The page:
Big little lives
Delicate and diminutive, pygmy seahorses are some of the most enigmatic characters on the reefs they inhabit. With new species discovered in recent years, including the first in the Indian Ocean, big questions are being asked of these little creatures.
Anticipation is always high when you’re set on looking for a particular species on a dive. You need the right conditions, broadly the right habitat and of course a little luck. People often ask how I find the well camouflaged pygmy seahorses that I study, particularly when they’re so tiny. I always say, it’s about having a mental image, and knowing where to look. After that, finding an animal just big enough to stretch across a US dime or UK five pence coin in the great wide ocean is relatively easy! However, when you’re looking for a brand new species, that just one or two people may have seen before, that advice becomes rather redundant. So, as I descended in the nauseating South African swells, on a dive in search of the first pygmy seahorse sighted in the Indian Ocean my anticipation was completely through the roof.
Pygmy seahorses have become well known in the dive community, which is hardly surprising given their cheeky puckered lips, neon colours and incredible miniaturisation. Despite their notoriety, we actually know shockingly little about them. The original pygmy seahorses, that we now know of as Bargibant’s pygmy, were first spotted by a researcher at a museum in Noumea, New Caledonia. George Bargibant was bringing up a Muricella gorgonian for the museum’s collection and happened to notice a pair of tiny seahorses clinging cryptically to its surface. The species was named in his honour in 1970.
Over the next twenty-five years, there were very few reports of pygmy seahorses, until they began to be spotted by eagle-eyed divers in Papua New Guinea. Of course, this caused a flurry of excitement and the tiny fishes became the celebrities of the coral reef. Divers began to realise that they lived exclusively on Muricella gorgonians and only certain ones of these. Later, pygmies began to be spotted living on other gorgonians, and those individuals tended to be smaller and more slender. In 2003, these were described as Denise’s pygmy seahorses. The same year, a free-living pygmy was discovered at the remote Lord Howe Island, almost 500 miles northeast of Sydney, and named as Coleman’s pygmy seahorse.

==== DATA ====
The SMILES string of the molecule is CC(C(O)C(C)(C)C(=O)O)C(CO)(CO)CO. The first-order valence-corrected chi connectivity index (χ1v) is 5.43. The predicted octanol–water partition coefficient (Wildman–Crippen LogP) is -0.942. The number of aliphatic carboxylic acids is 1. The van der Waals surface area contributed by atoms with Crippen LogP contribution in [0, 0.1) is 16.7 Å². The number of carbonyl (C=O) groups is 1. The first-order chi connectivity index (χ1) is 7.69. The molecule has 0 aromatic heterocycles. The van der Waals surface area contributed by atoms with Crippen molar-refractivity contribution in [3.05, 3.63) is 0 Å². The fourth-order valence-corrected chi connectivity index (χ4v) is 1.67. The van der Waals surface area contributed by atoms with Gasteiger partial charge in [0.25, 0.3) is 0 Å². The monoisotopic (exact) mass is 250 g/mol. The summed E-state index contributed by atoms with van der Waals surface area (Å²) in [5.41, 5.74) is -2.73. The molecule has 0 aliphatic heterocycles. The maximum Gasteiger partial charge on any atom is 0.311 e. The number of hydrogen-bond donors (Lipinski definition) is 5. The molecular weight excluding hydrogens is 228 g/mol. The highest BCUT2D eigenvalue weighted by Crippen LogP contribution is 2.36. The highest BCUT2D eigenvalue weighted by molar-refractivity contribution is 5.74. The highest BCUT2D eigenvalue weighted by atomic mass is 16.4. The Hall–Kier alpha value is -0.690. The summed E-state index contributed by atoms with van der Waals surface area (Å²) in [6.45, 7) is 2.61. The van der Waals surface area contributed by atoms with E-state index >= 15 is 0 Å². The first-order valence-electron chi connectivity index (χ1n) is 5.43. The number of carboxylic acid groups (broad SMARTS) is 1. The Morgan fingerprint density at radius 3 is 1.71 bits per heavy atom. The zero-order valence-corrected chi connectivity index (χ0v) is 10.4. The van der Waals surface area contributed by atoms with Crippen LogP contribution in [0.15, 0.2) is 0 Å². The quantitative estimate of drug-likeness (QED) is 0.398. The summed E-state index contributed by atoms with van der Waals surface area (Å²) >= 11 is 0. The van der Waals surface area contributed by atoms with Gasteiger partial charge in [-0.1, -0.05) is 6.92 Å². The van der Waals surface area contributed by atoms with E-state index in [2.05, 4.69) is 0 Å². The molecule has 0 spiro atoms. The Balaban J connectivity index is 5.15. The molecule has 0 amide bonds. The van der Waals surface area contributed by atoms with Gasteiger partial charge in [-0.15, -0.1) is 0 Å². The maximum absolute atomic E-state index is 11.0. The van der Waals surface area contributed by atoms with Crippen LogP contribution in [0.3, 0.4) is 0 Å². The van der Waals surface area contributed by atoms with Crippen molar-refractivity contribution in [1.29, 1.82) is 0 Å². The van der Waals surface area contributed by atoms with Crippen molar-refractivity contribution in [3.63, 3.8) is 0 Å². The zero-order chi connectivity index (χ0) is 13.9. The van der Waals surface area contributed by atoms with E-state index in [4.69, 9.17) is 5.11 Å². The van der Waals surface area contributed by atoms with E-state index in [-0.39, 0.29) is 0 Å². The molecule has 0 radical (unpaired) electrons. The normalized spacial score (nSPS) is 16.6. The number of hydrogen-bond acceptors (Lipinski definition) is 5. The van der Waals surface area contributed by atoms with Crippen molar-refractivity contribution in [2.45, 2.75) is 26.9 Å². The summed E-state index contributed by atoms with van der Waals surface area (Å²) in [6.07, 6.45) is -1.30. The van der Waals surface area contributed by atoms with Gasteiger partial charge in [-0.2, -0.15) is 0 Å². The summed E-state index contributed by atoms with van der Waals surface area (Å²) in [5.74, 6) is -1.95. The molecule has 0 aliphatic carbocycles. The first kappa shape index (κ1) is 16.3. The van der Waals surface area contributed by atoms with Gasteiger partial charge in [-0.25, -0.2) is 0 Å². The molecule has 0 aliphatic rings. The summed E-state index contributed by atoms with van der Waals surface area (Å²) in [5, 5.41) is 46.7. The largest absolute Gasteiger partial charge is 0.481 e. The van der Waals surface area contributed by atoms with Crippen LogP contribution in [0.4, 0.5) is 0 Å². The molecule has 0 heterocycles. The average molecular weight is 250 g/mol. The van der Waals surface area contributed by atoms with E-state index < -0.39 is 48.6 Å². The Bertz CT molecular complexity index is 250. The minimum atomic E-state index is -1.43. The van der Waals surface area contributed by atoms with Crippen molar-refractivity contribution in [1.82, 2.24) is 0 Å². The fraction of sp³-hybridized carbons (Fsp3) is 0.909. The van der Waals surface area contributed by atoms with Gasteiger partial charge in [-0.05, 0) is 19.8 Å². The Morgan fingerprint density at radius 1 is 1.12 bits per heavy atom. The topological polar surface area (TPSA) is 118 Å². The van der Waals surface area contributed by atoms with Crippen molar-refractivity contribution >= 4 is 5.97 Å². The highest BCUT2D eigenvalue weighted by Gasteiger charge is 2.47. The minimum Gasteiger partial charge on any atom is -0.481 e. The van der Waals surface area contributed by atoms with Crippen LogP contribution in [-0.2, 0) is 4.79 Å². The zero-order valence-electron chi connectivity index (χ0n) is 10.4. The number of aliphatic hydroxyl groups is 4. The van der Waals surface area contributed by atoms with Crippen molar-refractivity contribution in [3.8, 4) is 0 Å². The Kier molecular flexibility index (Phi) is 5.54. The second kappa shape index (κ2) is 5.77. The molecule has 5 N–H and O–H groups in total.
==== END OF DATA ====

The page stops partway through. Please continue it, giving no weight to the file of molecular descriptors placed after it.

Beyond the scientific naming process, which included only basic ecological information, there had never been any further biological research into the biology of pygmy seahorses until I began my PhD in 2007. I focused on the two gorgonian-living species, Bargibant’s and Denise’s pygmy seahorses. Among other things, I investigated how rare or common they might be, as well as their social and reproductive behaviours. I found plentiful healthy gorgonians to accommodate them, but fewer than 10% were inhabited. Generally, these two pygmies were the least abundant of all seahorses. I also revealed surprising behaviours among the social groups living together on a single gorgonian, such as males attempting to strangle each other and ordinarily monogamous female seahorses mating with multiple partners.
While writing up my thesis, several other new pygmies were added to the roster. In 2008, Pontoh’s and Satomi’s species were described. Both are free-living, preferring halimeda algae and hydroids in the case of the former, and soft corals and bushy gorgonians for the latter. The next year, 2009, they were joined by the Walea Soft coral pygmy seahorse, which lives on shallow soft corals only in Indonesia’s Tomini Gulf. As divers’ attentions around Southeast Asia moved towards smaller animals on the reef, the number of new pygmy discoveries was increasing. In fact, not only with pygmy seahorses, but many other creatures too. Around this time the tiny and hair-like thread pipehorse (Kyonemichthys rumengani) was also discovered, as well as other pipefishes, gobies and shrimps. Basically, almost any group of miniature habitat-specific creature you care to think of was burgeoning with new discoveries.
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This feature appears in ISSUE 15: Big little lives of Oceanographic Magazine
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